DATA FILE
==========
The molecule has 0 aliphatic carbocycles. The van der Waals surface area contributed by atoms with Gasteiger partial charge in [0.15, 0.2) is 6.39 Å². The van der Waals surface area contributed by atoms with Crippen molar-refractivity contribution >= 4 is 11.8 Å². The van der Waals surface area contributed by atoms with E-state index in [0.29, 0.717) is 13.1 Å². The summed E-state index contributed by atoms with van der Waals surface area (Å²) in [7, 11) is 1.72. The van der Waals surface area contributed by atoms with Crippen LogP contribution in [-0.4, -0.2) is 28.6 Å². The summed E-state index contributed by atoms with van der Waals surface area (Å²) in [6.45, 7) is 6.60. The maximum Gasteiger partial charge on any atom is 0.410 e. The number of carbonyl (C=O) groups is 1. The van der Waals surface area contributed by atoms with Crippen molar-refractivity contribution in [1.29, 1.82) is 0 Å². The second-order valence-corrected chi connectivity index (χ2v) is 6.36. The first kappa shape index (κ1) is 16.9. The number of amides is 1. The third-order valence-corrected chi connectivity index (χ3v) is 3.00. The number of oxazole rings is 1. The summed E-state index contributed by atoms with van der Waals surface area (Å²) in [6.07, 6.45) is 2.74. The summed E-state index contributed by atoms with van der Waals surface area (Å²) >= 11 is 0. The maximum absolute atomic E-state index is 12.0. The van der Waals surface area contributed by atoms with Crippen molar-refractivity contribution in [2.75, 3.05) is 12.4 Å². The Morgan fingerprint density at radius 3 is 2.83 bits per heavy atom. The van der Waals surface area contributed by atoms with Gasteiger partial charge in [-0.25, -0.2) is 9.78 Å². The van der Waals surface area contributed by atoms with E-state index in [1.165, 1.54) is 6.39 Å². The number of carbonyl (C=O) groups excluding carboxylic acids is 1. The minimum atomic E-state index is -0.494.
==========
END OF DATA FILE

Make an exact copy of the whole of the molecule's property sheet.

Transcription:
The molecule has 0 aliphatic carbocycles. The van der Waals surface area contributed by atoms with Gasteiger partial charge in [0.15, 0.2) is 6.39 Å². The van der Waals surface area contributed by atoms with Crippen molar-refractivity contribution >= 4 is 11.8 Å². The van der Waals surface area contributed by atoms with E-state index in [0.29, 0.717) is 13.1 Å². The summed E-state index contributed by atoms with van der Waals surface area (Å²) in [7, 11) is 1.72. The van der Waals surface area contributed by atoms with Crippen LogP contribution in [-0.4, -0.2) is 28.6 Å². The summed E-state index contributed by atoms with van der Waals surface area (Å²) in [6.45, 7) is 6.60. The maximum Gasteiger partial charge on any atom is 0.410 e. The number of carbonyl (C=O) groups is 1. The van der Waals surface area contributed by atoms with Crippen molar-refractivity contribution in [1.29, 1.82) is 0 Å². The second-order valence-corrected chi connectivity index (χ2v) is 6.36. The first kappa shape index (κ1) is 16.9. The number of amides is 1. The third-order valence-corrected chi connectivity index (χ3v) is 3.00. The number of oxazole rings is 1. The summed E-state index contributed by atoms with van der Waals surface area (Å²) in [6.07, 6.45) is 2.74. The summed E-state index contributed by atoms with van der Waals surface area (Å²) >= 11 is 0. The maximum absolute atomic E-state index is 12.0. The van der Waals surface area contributed by atoms with Crippen molar-refractivity contribution in [2.75, 3.05) is 12.4 Å². The Morgan fingerprint density at radius 3 is 2.83 bits per heavy atom. The van der Waals surface area contributed by atoms with Gasteiger partial charge in [-0.25, -0.2) is 9.78 Å². The van der Waals surface area contributed by atoms with E-state index in [1.165, 1.54) is 6.39 Å². The number of carbonyl (C=O) groups excluding carboxylic acids is 1. The minimum atomic E-state index is -0.494.